‘To act responsibly’ is one of our four graduate attributes. Alumni mentors are ‘acting responsibly’ to the next generation. They lead by example.
Over 300 alumni have actively participated in mentoring programmes in Trinity this year and over 600 students have been positively impacted. Over 90% of students and alumni found the mentoring programme beneficial and would recommend it.
We are extremely fortunate to have such dedicated alumni. We don’t take you for granted. I want to thank each and every one of you for giving your time to the next generation of Trinity students. We know that this university could not do as well as it does without the support of our graduates worldwide.
Mentoring is a two-way experience. Mentoring enables you to stay deeply connected to your university, and it enables you to improve other people’s lives by sharing your experience. I know that this is deeply rewarding. One mentor put it eloquently, saying:
“Mentoring evokes your own experiences as an undergraduate and you are giving back to the college that enhanced your life.”
Mentoring is relatively a new programme for the college. It is made possible through collaboration between Trinity Development and Alumni, TDA, the Careers Service and many of the Schools. I thank all involved in enabling this programme.
This Trinity mentoring programme was established just two years ago. We hope that it will grow and bring many more alumni and students together.
Just six weeks ago, we launched the first comprehensive philanthropic campaign in the history of the university, a campaign we’re calling ‘Inspiring Generations’.
This Campaign is encouraging our graduates and friends globally to support Trinity’s initiatives in education, research, and public engagement. The Campaign highlights capital development projects, including a new Law School and a pioneering Engineering, Environment and Emerging Technologies Institute, E3. And it’s underpinned by a ‘New Generations’ programme to bring the best global talent to teach and research in Trinity, and to create more pathways to the Trinity Access Programme.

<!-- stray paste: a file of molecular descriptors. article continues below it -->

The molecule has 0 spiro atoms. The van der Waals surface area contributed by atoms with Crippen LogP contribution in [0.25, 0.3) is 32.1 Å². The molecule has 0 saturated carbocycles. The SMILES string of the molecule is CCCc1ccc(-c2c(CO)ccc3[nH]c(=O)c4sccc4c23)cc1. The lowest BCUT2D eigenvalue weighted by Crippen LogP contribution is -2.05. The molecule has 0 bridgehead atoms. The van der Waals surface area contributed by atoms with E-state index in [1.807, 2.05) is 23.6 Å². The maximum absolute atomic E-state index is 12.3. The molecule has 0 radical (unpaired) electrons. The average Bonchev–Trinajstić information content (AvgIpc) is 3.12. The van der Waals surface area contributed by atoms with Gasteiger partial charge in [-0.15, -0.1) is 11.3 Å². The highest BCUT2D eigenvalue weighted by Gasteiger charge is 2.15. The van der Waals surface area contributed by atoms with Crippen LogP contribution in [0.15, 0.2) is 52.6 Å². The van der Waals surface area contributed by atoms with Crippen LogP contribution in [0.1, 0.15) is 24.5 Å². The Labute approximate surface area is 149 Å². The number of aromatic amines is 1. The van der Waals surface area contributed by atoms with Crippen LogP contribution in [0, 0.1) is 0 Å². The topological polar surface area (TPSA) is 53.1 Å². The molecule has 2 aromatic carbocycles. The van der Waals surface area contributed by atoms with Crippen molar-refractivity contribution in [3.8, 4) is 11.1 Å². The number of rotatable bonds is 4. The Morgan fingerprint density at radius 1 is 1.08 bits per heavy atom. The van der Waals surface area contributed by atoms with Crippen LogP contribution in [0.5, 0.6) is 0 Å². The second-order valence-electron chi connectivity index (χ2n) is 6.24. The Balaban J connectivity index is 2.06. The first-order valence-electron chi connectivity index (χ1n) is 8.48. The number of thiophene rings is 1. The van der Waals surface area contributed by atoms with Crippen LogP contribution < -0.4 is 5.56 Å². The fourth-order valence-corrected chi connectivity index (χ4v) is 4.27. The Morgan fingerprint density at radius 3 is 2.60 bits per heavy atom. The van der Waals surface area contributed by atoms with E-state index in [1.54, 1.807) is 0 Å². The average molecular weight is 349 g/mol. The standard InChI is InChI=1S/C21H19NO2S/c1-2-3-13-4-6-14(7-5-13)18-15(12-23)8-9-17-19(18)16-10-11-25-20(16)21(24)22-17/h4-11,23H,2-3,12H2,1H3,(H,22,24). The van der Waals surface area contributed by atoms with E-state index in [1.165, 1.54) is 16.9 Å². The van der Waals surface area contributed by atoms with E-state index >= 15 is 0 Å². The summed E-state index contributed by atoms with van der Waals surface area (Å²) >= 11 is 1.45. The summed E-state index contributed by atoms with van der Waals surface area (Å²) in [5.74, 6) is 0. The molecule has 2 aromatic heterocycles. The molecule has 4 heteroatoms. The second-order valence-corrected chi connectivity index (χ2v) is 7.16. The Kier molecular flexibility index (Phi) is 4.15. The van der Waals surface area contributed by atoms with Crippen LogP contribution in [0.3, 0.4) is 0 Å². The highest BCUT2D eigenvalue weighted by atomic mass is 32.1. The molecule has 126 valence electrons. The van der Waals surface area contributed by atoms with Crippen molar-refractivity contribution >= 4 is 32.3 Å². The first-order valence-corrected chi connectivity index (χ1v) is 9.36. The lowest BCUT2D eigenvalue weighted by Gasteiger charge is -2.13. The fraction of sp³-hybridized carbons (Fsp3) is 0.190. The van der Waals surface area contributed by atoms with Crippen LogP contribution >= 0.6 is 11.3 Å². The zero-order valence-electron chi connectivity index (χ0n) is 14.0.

Our goals are ambitious but achievable: we want to raise 400 million euro, and to inspire 150 thousand hours of volunteering from the Trinity community worldwide.
That’s a lot of hours! But we’re confident in our alumni. The Trinity Mentoring Programme is part of what gives us this confidence. All of you have already contributed to our ambitious goal through your efforts this year. You are in the vanguard, if you like, of the new spirit which we are inspiring in our community.
I would like it to become second nature for every Trinity graduate to stay deeply connected to the university and, in the course of their careers, to ‘give back’, whether through financial support, mentoring, coaching, fund-raising, serving on boards of committees of clubs and societies.
It’s through the dedication, passion and commitment of all in our community – staff, students, graduates – that we will continue to progress the great education, research and creativity that has such impact in Dublin, Ireland and the world.
On behalf of the university, I thank you all. I thank and congratulate you for being part of Inspiring Generations, before it was ever launched to the world. I hope the experience of mentoring has been enriching and that you will continue to act as mentors to new generations of undergraduates. I hope your mentees of the past year will do you proud. I’m sure they will!
Now is an exciting time for Trinity. I hope you will stay involved and be part of the work of this great university as it goes from strength to strength.